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Motivational Interviewing: A Patient-Centered Approach to Elicit Positive Behavior Change

Course Number: 381

Clinical Case 1: James

Video: Clinical Case 1: James

Perhaps this scenario is familiar. James is a 33-year-old male with persistent gingivitis. He however is unaware of any oral problems. At his most recent recall appointment it is evident little has changed in his oral hygiene effectiveness. This video contrasts the clinician-centered, advice giving approach to the patient-centered, MI approach discussed previously. In the first segment, the clinician does ask questions, listens and informs; however the tone is much more judgmental and adversarial. The clinician is prescribing or telling the patient what to do. Notice the patient’s non-verbal response to the traditional approach. He looks away and loses eye contact with the provider. Comparatively, in the second segment the clinician again asks questions but the listening is more active with reflection of what the patient has revealed. As the dialog continues, notice the interchange moves between reflective listening – informing - providing options. Also note the increased level of patient engagement, not only in the increased eye contact but also in the duration or amount of time the patient talks during the conversation.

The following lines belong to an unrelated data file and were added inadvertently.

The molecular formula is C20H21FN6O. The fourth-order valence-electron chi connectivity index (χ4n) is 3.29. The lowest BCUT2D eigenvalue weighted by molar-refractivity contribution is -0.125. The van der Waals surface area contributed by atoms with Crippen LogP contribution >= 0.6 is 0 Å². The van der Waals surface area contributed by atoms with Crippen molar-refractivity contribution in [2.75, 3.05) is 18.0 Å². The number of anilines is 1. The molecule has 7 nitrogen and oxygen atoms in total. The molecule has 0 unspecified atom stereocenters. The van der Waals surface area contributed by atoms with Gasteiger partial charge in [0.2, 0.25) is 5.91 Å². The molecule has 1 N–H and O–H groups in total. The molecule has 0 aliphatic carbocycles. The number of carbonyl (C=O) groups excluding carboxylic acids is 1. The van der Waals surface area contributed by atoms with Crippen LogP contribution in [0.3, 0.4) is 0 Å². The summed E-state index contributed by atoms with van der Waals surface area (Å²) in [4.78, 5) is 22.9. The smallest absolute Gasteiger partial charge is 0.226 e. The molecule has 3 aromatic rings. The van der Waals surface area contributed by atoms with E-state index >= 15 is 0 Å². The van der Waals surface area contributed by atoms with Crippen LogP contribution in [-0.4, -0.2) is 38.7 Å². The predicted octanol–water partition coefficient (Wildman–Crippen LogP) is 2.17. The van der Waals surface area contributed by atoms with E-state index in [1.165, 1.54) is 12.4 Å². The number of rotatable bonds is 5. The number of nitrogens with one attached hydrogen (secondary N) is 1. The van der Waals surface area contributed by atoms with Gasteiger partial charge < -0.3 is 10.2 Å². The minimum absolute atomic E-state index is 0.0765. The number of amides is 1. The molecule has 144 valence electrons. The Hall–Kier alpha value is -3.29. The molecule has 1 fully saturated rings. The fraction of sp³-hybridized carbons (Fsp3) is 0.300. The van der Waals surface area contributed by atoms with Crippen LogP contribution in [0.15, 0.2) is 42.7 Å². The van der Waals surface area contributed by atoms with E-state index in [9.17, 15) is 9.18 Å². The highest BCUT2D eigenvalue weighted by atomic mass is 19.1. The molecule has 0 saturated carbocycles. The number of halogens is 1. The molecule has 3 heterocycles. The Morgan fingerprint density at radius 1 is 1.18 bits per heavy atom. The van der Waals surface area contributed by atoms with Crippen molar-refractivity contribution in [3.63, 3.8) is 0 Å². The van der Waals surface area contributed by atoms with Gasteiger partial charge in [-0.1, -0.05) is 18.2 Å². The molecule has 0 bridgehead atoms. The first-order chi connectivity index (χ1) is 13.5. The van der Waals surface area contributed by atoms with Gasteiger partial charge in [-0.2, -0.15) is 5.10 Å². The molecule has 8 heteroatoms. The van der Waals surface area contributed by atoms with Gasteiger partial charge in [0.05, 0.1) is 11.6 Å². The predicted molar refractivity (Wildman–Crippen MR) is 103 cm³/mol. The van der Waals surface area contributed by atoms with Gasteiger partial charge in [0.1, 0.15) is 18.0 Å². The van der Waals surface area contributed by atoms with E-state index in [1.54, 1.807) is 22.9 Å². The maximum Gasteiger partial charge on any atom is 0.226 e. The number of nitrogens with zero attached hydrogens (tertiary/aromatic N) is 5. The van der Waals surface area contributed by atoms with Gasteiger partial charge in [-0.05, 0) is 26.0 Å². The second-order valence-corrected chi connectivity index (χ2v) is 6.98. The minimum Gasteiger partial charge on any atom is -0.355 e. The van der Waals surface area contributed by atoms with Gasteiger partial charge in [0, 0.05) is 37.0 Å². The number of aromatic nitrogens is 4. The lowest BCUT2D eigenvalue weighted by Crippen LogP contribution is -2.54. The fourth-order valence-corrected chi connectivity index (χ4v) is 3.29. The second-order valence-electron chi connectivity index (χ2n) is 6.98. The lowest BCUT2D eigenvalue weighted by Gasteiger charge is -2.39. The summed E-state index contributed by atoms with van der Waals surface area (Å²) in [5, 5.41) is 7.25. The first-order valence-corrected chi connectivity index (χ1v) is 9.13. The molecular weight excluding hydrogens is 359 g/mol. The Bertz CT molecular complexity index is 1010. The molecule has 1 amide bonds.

The patient’s readiness/interest in hearing the information/instruction.Solicited information or advice in as neutral fashion as possible.The patient’s reaction to the information/instruction provided.
What do you know about how long you should brush?The data show us that patients do have a natural tendency to overestimate their brushing time.Could this be true in your case?
There is another option that might help you increase your actual brushing time. Would you be interested in hearing about it?Some electric toothbrushes have a timing device to help ensure you brush for two minutes.Is that something you think you might like to use at home?